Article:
√ (On a blind jump)
1) Look back up the track to oncoming traffic and get off the track without getting hit
2) run up the side of the jump to the top so that you can flag down other riders until you can get someone to flag for you so you can recover your bike.
√ Get to know the track and its surroundings before going full speed.

Assess a potentially dangerous area
√ Immovable features
Is there anything at all surrounding the track that I would hit if I were to loose control and go off the track I.E. Tree, pole, fence, car, bldg., ECT.
This kind of danger is very common in trail riding I.E. trees, rocks, cliffs, wash outs, ditches, road crossing.
√ By being aware of your surroundings you can be more care full and or be able to react better to any potential loss of control.
√ Double jumps: What kind of landing surface are you looking at?
Will you and or your motorcycle be able to handle the landing if you come up short or over jump?
√ Whoops: Are they deep and are the faces steep? If I get a little out of shape is my front wheel going to catch and or turn, causing me to dismount?
√ Inconsistencies in track Ruts, potholes, bumps, mud, deep soft soil, dry slick, muddy slick.

What do you do if you spot a potentially dangerous situation?
If you have a problem with something, bring it to the attention of an official.
At the very least make yourself and your group aware of the problem so that you can avoid an incident.

Protective Gear
The more protection the better
√ Helmet, Boots, Kneepads and or braces, chest protector with neck brace, elbow pads, long pants, and sleeves clothing.
√ Size fit and adjustment
√ Condition / Brake in period
√ Gear should be in good condition to insure good protection.
√ Make sure your gear is not to stiff to be able to control the bike properly.
√ New boots may need to be broken in before you can ride normally.
√ Keep goggles and lenses clean and without scratches.
√ Use tear offs so you can keep your lenses unobscured.Physical / Mental conditioning
√ The Better condition you are in the less likely you will be to get injured.
√ If and when you do get injured it will probably be less severe and you will also recover faster.
√ Always keep full concentration on riding and what's going on in the surrounding area.
√ Riding is fun but at the same time it's serious business.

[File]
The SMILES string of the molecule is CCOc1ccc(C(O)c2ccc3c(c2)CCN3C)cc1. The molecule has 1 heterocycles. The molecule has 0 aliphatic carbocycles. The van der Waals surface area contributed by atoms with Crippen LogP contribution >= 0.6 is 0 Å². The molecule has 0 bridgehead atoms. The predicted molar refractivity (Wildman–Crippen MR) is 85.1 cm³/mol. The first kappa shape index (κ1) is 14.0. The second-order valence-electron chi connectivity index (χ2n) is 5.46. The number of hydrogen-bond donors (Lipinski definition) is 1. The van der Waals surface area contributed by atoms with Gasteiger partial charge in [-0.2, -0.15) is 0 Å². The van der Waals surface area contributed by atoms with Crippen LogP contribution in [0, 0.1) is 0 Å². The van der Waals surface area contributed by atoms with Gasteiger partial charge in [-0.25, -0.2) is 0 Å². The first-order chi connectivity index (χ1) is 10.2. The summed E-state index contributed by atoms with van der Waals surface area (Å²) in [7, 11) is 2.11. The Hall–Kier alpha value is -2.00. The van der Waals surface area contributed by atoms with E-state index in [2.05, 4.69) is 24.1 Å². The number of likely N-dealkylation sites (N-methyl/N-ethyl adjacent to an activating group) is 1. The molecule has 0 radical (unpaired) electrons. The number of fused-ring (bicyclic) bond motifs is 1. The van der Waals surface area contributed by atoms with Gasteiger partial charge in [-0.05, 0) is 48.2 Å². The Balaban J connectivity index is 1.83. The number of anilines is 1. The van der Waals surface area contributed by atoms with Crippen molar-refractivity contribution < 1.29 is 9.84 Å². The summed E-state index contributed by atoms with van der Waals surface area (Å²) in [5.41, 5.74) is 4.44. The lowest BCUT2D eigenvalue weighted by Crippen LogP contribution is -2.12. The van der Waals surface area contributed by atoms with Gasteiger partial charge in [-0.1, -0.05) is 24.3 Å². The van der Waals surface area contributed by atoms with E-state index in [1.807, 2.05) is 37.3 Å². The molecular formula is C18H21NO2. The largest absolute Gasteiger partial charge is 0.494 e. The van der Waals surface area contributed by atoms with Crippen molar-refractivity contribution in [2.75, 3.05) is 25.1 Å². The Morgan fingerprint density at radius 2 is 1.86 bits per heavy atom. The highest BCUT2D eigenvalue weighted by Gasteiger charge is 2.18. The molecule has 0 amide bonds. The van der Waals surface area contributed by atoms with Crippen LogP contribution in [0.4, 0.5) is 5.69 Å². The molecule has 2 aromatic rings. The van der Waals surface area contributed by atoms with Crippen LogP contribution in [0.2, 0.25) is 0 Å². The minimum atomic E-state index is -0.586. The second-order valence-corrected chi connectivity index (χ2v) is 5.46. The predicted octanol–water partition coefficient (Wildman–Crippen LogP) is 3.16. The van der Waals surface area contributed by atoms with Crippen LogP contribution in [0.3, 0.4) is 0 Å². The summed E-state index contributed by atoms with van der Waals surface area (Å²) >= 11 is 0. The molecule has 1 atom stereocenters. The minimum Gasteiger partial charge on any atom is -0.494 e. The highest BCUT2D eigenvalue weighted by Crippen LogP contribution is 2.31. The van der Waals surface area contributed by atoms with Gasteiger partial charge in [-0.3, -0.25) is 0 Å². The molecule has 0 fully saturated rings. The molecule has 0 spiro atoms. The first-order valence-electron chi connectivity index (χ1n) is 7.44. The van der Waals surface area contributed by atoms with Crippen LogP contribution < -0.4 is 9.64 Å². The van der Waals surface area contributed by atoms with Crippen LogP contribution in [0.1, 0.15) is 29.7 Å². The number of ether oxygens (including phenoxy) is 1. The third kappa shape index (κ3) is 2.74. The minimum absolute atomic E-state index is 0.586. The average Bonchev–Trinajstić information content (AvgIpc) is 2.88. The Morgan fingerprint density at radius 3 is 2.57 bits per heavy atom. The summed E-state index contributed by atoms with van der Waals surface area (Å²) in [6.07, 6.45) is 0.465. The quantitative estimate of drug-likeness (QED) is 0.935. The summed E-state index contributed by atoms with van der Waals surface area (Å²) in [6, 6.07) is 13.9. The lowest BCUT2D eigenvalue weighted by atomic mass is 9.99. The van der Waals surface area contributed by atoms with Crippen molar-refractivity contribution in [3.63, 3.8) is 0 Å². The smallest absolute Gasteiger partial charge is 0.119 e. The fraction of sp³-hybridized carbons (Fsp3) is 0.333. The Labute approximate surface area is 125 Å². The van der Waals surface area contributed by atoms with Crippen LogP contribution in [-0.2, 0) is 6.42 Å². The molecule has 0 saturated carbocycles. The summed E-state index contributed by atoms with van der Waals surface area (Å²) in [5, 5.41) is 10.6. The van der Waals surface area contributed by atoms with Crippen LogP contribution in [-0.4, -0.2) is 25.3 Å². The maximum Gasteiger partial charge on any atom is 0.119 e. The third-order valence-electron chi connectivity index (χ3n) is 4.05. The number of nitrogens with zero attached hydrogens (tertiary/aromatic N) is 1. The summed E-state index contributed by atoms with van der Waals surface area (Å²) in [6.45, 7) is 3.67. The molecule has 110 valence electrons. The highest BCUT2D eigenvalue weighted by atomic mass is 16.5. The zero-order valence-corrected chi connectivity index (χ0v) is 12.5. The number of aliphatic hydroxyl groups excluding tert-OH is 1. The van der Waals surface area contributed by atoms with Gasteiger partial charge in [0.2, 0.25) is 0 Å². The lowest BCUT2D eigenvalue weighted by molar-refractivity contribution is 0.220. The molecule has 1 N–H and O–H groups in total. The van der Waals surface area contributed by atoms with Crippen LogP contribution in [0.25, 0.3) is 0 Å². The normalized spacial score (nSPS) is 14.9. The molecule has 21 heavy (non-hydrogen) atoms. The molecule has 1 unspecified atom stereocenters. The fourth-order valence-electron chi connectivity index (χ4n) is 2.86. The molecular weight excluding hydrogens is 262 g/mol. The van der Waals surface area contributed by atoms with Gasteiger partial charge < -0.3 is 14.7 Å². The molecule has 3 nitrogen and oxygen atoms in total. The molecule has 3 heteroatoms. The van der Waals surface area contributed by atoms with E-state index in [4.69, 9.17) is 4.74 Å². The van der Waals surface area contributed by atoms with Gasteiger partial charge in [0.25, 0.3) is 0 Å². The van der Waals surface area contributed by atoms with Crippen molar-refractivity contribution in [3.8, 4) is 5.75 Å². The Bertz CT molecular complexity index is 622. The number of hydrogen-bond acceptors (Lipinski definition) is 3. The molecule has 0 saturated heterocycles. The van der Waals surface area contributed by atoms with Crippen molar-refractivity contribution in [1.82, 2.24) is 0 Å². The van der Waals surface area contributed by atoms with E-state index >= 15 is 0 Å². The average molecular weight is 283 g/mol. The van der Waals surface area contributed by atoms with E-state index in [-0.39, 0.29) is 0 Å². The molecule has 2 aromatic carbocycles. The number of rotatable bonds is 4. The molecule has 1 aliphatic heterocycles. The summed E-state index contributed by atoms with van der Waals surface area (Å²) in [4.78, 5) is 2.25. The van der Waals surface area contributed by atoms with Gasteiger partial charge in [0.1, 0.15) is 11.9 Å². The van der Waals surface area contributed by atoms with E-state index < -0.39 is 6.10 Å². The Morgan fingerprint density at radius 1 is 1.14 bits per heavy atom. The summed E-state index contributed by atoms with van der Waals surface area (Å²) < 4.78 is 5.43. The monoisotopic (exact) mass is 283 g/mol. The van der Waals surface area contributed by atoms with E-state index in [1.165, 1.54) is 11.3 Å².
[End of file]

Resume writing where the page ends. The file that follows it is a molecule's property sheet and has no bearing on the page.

√ When your riding it's never a good time to fool around.
√ If you find yourself getting fatigued to the point where you cannot fully concentrate and your judgment may be impaired, get off the track and take a break until rested.

Learn to fall
√ Get gymnastics training, a tumbling program is probably the easiest way to learn.
√ When you "low side", sometimes it's best to "lay the bike down".
√ When you "high side", you have to step off, tuck and roll, tumble or slide. Don't try to stop the fall by straight arming or straight legging it.

Bike Maintenance
√ If your bike breaks at the wrong moment you could be in serious trouble.
√ Read your manual and do all your basic maintenance.
√ Before every ride:
Check bike completely for loose nuts, bolts and spokes.
Check your bike completely for stress cracks.
Adjust and lube, chain and controls.
Make sure motor and suspension is in smooth and consistent working condition.
Any unpredictable reaction from your motorcycle could result in a crash and possible injury.

Riding Techniques
Concentration
√ Focus intensely at the task at hand.
√ Let the subconscious do its thing.
√ Although you are relatively aware of everything going on around you, only focus on the things important to performing the task at hand.
√ Don't ride too slow or easy or fool around on the track.
√ Most accidents and injuries occur with a momentary lapse of concentration.

Visual
√ See everything, look ahead and anticipate the effect of the upcoming terrain.
√ Body form
√ Position and posture.

Balance
√ Stay centered while riding.
√ Connecting with the motorcycle
√ Feel everything while it happens.

Controls
√ Apply all controls progressively as you feel and realize the reaction to the application.

 

 

The Brett Downey Safety Foundation

 

 

Jim Gibson

(951) 265-7866

jim@jgmxt.com